The Crucial Connection Between Metabolism and the Immune System.

Over the past couple of decades, the field of immunology has been growing at an exponential pace. Today, immunologists that continue to study the intracellular and extracellular components are also creating new therapies that suppress the immune system, increase the immune system, and even fix the dysregulation of the immune system. Likewise, there has been an increase in the study of organism metabolism and intracellular metabolism in various pathologies; such as diabetes and cancer. Interestingly, there is also an increase in studying how immune cells function in terms of their intracellular metabolism, how these metabolic pathways affect the phenotype and activation of immune cells, and how the immune system affects the metabolic functions of its host organism also known as immunometabolism1.

There are multiple metabolic pathways that cells use to make ATP. It has been discovered that some cells may preferentially use the glycolytic pathway to make ATP, even when the components are available for aerobic respiration; an event called the Warburg effect1. On the other hand, some cells may use the glycolytic pathway along with the Krebs cycle and electron transport chain (ETC), known as oxidative phosphorylation (OxPhos), to consume materials to make energy1. However, not all immune cells act alike. For instance, activated neutrophils preferentially use the Warburg effect1.  Interestingly, this metabolic pathway makes the most hydrogen peroxide, which is part of the substance neutrophils use for granulocytic release against pathogens1. Likewise, dendritic cells that have been activated via a toll-like receptor agonist and express inducible nitric oxide synthase (iNOS) are also found to use the Warburg effect and, like neutrophils, the metabolite of iNOS plays a functional role in activated dendritic cells1. Finally, the


M1 pro-inflammatory macrophages also use the Warburg pathways to make ATP1. Glycolysis and oxidative phosphorylation are linked when the pyruvate from the glycolytic pathway is used to make acetyl-CoA using the Krebs cycle. Immune cells that use this pathway are activated T-cells, immunosuppressive M2 macrophages, and the pro-inflammatory Th17 T-cells1. Finally, fatty acid oxidation, the process of using lipids to make ATP, is utilized by memory T-cells, regulatory T-cells, and alternatively-activated macrophages1.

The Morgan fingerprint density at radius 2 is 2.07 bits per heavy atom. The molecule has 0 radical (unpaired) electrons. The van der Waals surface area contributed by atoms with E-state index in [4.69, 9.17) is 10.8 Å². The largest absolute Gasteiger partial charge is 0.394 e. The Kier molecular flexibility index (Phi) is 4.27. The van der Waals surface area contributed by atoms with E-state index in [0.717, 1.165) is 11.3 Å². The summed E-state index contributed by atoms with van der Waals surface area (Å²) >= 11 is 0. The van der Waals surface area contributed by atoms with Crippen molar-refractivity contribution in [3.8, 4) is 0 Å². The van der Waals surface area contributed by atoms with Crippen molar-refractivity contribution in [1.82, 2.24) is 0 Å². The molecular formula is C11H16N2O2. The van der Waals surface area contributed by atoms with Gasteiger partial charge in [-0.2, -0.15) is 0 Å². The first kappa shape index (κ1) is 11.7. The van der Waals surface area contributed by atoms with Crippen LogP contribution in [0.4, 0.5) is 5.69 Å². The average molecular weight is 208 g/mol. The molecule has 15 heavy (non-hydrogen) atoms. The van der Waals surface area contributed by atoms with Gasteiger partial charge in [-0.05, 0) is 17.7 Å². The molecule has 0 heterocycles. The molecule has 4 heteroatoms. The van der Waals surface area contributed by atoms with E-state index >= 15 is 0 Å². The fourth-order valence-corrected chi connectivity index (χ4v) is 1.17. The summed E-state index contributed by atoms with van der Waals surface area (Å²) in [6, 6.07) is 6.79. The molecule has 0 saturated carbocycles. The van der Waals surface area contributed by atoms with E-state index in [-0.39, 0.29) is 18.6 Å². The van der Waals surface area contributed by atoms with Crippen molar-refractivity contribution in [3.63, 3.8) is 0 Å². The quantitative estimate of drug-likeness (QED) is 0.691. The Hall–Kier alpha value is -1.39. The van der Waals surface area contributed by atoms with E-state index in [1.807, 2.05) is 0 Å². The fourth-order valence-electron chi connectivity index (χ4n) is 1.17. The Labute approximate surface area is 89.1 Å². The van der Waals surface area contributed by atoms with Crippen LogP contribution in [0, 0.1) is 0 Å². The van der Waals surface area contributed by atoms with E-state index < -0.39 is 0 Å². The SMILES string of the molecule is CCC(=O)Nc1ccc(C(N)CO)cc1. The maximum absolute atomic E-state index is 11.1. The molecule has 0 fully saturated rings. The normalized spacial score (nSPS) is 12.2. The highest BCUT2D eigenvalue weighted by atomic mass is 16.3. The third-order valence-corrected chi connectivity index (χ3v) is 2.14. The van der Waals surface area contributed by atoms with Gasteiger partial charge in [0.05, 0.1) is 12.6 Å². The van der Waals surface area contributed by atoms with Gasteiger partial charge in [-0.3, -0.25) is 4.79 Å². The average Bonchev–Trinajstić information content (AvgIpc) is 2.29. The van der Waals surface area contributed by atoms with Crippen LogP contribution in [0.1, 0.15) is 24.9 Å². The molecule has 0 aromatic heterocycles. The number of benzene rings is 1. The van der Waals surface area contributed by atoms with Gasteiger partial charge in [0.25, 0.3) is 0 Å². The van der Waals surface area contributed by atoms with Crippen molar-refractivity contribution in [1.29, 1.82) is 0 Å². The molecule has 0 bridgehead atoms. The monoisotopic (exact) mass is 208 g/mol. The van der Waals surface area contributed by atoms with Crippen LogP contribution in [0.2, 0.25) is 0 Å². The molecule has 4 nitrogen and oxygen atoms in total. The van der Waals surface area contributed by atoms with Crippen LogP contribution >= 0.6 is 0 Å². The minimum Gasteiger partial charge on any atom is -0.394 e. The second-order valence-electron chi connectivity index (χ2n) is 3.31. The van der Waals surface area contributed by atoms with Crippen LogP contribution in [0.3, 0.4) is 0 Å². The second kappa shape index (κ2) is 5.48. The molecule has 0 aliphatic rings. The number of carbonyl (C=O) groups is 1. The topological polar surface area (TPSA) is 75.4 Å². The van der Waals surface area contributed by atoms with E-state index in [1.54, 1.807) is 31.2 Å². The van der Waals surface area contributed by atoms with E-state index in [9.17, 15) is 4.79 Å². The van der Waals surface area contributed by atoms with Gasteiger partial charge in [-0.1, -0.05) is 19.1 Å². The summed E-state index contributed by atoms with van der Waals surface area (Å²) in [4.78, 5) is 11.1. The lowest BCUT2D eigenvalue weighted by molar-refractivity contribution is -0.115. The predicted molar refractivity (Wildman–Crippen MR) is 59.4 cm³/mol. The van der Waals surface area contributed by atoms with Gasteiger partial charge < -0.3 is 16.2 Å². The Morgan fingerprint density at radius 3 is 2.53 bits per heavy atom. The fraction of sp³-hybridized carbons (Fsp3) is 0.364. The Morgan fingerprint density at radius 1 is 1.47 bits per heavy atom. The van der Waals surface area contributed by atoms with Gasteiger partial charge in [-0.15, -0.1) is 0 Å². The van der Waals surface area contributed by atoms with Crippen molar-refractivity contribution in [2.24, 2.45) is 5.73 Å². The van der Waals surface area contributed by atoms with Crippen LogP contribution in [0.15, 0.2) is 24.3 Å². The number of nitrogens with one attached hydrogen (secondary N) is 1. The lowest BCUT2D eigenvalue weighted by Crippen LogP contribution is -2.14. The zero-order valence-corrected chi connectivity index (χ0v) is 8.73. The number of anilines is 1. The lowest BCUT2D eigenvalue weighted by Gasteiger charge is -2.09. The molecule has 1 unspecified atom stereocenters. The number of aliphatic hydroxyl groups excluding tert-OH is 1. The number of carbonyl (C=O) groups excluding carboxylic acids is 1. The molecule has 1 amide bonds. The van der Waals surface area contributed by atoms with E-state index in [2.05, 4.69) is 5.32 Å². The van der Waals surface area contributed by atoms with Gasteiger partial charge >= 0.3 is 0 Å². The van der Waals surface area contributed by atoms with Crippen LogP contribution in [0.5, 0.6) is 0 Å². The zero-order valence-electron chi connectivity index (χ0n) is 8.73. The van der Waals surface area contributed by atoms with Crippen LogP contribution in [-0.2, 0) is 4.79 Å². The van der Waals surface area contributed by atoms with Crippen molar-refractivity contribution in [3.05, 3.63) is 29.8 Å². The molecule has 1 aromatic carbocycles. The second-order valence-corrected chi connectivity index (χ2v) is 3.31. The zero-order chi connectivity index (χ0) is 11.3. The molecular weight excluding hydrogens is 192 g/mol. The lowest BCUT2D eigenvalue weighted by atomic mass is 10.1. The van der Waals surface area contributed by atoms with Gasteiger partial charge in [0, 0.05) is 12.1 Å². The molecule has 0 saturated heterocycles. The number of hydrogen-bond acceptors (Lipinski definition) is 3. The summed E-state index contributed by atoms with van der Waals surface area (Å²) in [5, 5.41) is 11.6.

Metabolism in the immune system is more than just connected to the cell’s activation. Metabolism is involved in the homeostasis between immune cells as well as between immune cells and their stromal host cells1. Dysregulation of metabolites has been found in many pathologies and the role of metabolite fluctuation caused by host immune cells versus pathogens is an active area of study2. Likewise, metabolism has been shown to be involved in class switching effector T-cells into memory T-cells and is involved in the act of bringing immune cells into quiescence3.

An interesting example of a link between immunity and metabolism can be found in an article published in Nature April 11, 2013 by Tannahill et al. This paper demonstrates that the metabolite succinate, a key component in the Krebs cycle, is integral in lipopolysaccharide-induced macrophage activation4. Furthermore, they demonstrated that the activation of toll-like receptor 4, through LPS stimulation, leads to an increase of intracellular glutamate uptake and upregulation of succinate production under the “gamma-Amminobutyric acid (GABA) shunt” metabolic pathway4. The metabolite succinate then stabilizes hypoxia-inducible factor-1α; a protein that is involved in IL-1β production4. 

The study of metabolism is more than just an academic exercise. Many therapies have been proposed that look at changing the metabolic system for alteration of the dysregulated immune response. One of these is metformin, a drug that is used to help regulate type 2 diabetes2. However, metformin is now actively investigated as an anti-cancer therapeutic, having an effect on changing the tumor immune microenvironment from a pro-tumor phenotype to an anti-tumor phenotype2. As we continue to learn more about the effects of host metabolism on the immune system, the role of the immune system in organism metabolism, and the intracellular metabolic pathways involved in various immune cells during different states of function, we will hopefully be able to develop more therapies that repair immune dysregulation as well as develop immunotherapies for treating various metabolic diseases.

Further Reading

1. Pearce, E. L. & Pearce, E. J. Metabolic pathways in immune cell activation and quiescence. Immunity 38, 633-643, doi:10.1016/j.immuni.2013.04.005 (2013).

2. Mathis, D. & Shoelson, S. E. Immunometabolism: an emerging frontier. Nature reviews. Immunology 11, 81, doi:10.1038/nri2922 (2011).

3. Finlay, D. & Cantrell, D. A. Metabolism, migration and memory in cytotoxic T cells. Nature reviews. Immunology 11, 109-117, doi:10.1038/nri2888 (2011).

4. Tannahill, G. M. et al. Succinate is an inflammatory signal that induces IL-1beta through HIF-1alpha. Nature 496, 238-242, doi:10.1038/nature11986 (2013).